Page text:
An MIT professor is celebrating a huge award for his discoveries surrounding teeny, tiny particles that are used in electronics, solar energy technology and medicine.
Bawendi is sharing the Nobel with Louis Brus of Columbia University and Alexei Ekimov from New York-based Nanocrystals Technology, Inc.
When asked if he was surprised that he was one of the winners, Bawendi expressed humility.
"The reality is that, you know, it's a community," he told WBUR's All Things Considered host Lisa Mullins. "It could have been awarded to many other people. So, I mean, there's a list that's long."
Bawendi's formal study of chemistry began long ago as an undergraduate student at Harvard University, and it didn't start easily. He scored a 20% on his first chemistry exam — for two reasons, he said.
"One, I didn't study enough — I didn't know how to study. And the second is, it was my first exam in university and I froze," he recalled. "I did okay after that. That first experience was quite something."
On the definition of "quantum dots":
"They're really, really tiny pieces of semiconductors that have properties that are in between those of molecules and what you might have in your computer as a bulk piece of silicone. And these new properties is what gives rise to the excitement that we have today with the material."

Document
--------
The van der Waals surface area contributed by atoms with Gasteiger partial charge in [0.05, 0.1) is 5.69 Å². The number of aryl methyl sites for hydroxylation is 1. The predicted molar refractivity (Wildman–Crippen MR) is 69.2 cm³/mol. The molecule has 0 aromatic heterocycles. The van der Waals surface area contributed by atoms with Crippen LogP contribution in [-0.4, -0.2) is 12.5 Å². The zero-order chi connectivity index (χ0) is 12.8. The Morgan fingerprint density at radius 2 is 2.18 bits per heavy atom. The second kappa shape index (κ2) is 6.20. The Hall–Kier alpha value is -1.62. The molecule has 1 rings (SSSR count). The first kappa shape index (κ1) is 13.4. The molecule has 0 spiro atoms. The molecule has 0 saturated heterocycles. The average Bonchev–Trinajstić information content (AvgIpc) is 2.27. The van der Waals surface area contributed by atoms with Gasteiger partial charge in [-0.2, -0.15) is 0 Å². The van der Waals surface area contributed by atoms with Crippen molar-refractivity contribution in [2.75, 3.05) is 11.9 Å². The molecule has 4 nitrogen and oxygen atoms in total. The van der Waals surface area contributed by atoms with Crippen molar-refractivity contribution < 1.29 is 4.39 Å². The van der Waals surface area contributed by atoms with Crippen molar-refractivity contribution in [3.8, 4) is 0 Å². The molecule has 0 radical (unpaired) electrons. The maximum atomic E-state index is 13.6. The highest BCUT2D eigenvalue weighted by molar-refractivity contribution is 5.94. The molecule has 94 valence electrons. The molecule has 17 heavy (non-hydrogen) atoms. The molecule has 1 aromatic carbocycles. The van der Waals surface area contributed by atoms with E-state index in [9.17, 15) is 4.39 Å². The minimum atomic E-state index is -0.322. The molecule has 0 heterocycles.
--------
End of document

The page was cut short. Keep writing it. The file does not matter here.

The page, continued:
On how making them so small and uniform has allowed for more applications:
"Right now, it's really the TV screens. You can tune properties in a way that you can't do with just bulk materials, with simply changing their size a little bit or changing their composition a little bit. So it gives you knobs to turn that you wouldn't have otherwise. And when you're able to do that, suddenly, you know, you can think of applications that are possible that you might not have thought of before.
"They emit light when you shine blue light on them — they emit light of different colors, depending on their size. The first commercial application was as markers for cells. They're small enough that you can use them to bind to different parts of cells or to [do] in vivo imaging and research to learn about biology."
On what he says to his students about progress and failure in their research:
"It's a lot of hard work, a lot of perseverance, and sometimes, you know, you'll work for a few years without seeing any results at all. And then the results come maybe just in a few weeks, and suddenly it happens. So, you know, believing in the end point and just, you know, when things don't work, learning how to solve problems and go maybe a little slightly different direction."
This segment aired on October 4, 2023.